Commission and other fees received by a motor dealer

Commission and other fees received by a motor dealer

The FCA’s final findings from its exploratory work on motor finance showed that many firms were not disclosing commission in line with regulatory expectations.  As a result, from 28 January 2021 the FCA implemented changes to its commission disclosure rules to make them clearer.  These changes require firms to disclose the “existence and nature of commission or fee or other remuneration payable” but not the amount, unless asked for by the customer. 

Updated rules on disclosing commission

The changes made to the rules apply to dealers and brokers at two stages:

1. Financial promotions (CONC 3.7.3-4) – on websites and in marketing the broker/dealer should provide general disclosures on the following:

  • the extent of their powers;
  • whether they work exclusively with one or more lenders or are independent;
  • the existence and nature of any financial arrangement with a lender.
2. Pre-contractual information (CONC 4.5.3-4) – the broker/dealer should disclose to the customer the existence and nature of any commission arrangement with a lender and how this may affect the amounts payable by the customer. They should disclose this prominently and in good time before the customer decides whether to proceed with their agreement. No individually tailored disclosure is required for each customer.

Disclosures should be fully documented (in writing) to help any future compliance audits. 

Areas to consider for dealers/brokers

There are many ways in which disclosures can be made compliantly to customers. Areas that brokers/dealers should consider include:

disclosing the status of their firm based on the consumer credit permissions they hold with the FCA;
noting that they cannot provide financial advice;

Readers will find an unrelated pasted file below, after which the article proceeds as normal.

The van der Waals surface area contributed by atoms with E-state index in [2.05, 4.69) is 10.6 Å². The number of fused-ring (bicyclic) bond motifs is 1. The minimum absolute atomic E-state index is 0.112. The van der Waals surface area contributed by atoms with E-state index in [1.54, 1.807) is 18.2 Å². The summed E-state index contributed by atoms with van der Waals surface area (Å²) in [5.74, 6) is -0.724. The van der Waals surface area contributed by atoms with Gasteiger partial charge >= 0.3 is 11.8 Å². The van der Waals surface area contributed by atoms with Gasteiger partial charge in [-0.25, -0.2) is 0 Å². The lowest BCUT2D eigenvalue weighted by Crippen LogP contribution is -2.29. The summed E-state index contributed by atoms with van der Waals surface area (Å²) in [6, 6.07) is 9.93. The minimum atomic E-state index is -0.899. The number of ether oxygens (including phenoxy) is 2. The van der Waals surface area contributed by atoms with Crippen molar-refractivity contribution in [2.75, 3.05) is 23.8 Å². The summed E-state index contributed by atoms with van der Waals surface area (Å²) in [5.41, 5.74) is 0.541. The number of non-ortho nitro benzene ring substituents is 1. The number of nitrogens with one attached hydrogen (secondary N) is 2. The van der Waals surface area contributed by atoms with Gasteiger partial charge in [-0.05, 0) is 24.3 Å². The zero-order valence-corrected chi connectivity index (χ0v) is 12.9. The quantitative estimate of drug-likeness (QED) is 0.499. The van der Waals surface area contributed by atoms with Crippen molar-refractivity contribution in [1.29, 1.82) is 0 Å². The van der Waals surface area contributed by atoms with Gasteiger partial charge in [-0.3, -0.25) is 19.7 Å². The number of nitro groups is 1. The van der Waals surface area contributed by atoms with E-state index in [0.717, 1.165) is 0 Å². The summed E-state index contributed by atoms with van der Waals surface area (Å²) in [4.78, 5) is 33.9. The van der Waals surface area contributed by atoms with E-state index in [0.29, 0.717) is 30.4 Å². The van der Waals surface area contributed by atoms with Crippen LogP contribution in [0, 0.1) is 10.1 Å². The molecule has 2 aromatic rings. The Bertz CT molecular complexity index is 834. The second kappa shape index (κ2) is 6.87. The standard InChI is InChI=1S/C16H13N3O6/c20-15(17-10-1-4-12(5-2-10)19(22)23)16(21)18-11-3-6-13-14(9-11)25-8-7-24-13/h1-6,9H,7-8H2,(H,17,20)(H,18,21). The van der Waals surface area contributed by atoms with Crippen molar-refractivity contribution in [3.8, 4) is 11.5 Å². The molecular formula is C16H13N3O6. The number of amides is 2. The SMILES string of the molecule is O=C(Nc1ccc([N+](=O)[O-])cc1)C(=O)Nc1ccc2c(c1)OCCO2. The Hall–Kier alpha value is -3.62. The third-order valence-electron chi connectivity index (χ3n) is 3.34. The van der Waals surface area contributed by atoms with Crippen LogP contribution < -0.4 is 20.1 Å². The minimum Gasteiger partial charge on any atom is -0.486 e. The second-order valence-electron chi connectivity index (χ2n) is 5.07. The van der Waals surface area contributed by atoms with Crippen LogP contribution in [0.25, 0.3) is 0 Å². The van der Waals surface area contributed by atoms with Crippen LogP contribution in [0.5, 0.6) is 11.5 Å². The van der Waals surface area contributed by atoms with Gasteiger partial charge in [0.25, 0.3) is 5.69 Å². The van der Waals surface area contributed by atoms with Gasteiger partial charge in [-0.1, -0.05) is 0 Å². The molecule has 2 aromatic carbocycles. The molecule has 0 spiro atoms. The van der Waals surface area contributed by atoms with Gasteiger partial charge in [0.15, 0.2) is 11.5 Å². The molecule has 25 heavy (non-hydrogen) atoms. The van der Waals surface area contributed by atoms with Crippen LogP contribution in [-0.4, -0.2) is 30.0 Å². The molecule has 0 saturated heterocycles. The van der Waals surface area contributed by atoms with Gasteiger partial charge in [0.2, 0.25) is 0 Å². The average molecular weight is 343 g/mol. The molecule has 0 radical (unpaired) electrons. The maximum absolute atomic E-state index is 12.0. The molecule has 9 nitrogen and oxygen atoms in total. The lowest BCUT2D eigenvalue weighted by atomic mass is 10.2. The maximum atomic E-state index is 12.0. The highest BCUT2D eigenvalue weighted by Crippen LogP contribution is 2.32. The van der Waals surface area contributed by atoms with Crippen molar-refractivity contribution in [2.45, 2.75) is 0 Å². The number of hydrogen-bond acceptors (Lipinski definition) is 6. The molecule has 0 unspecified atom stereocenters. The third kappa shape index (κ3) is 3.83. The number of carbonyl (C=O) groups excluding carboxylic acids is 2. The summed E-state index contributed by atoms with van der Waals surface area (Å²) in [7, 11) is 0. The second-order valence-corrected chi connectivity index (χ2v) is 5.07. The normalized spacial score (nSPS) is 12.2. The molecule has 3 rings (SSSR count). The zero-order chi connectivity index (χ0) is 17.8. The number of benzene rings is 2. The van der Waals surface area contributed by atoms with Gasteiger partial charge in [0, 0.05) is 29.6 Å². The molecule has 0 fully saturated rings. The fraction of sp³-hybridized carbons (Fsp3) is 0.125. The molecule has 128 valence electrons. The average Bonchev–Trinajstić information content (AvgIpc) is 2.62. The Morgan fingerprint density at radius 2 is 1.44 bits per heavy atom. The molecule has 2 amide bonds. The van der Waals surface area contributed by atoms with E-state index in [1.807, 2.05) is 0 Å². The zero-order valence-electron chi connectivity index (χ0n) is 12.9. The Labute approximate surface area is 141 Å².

• explaining the relationships they have with lenders, and how commission and any other incentive payments relate to the amount borrowed;
  • explaining that they will receive a commission for arranging the finance agreement and that the rate varies across the lenders on their panel (if applicable);
  • confirming that the commission paid does not affect the interest rate charged on the finance product (in line with the FCA’s motor finance discretionary commission ban);
  • reassuring the customer that they aim to secure the lowest rate for which they are eligible from the lenders they work with.
Pre-contractual disclosures made ‘prominently’ and ‘in good time’

The FCA’s mystery shopping exercise, which formed part of its motor finance exploratory work, highlighted that disclosures made by dealers were often not prominent enough and were unlikely to be noticed by the customer.  The term ‘prominent’ was incorporated into the updated rules. 

Dealers and brokers must ensure that disclosures are clearly received by customers, who must be given enough time to consider the information to make an informed decision about whether to proceed.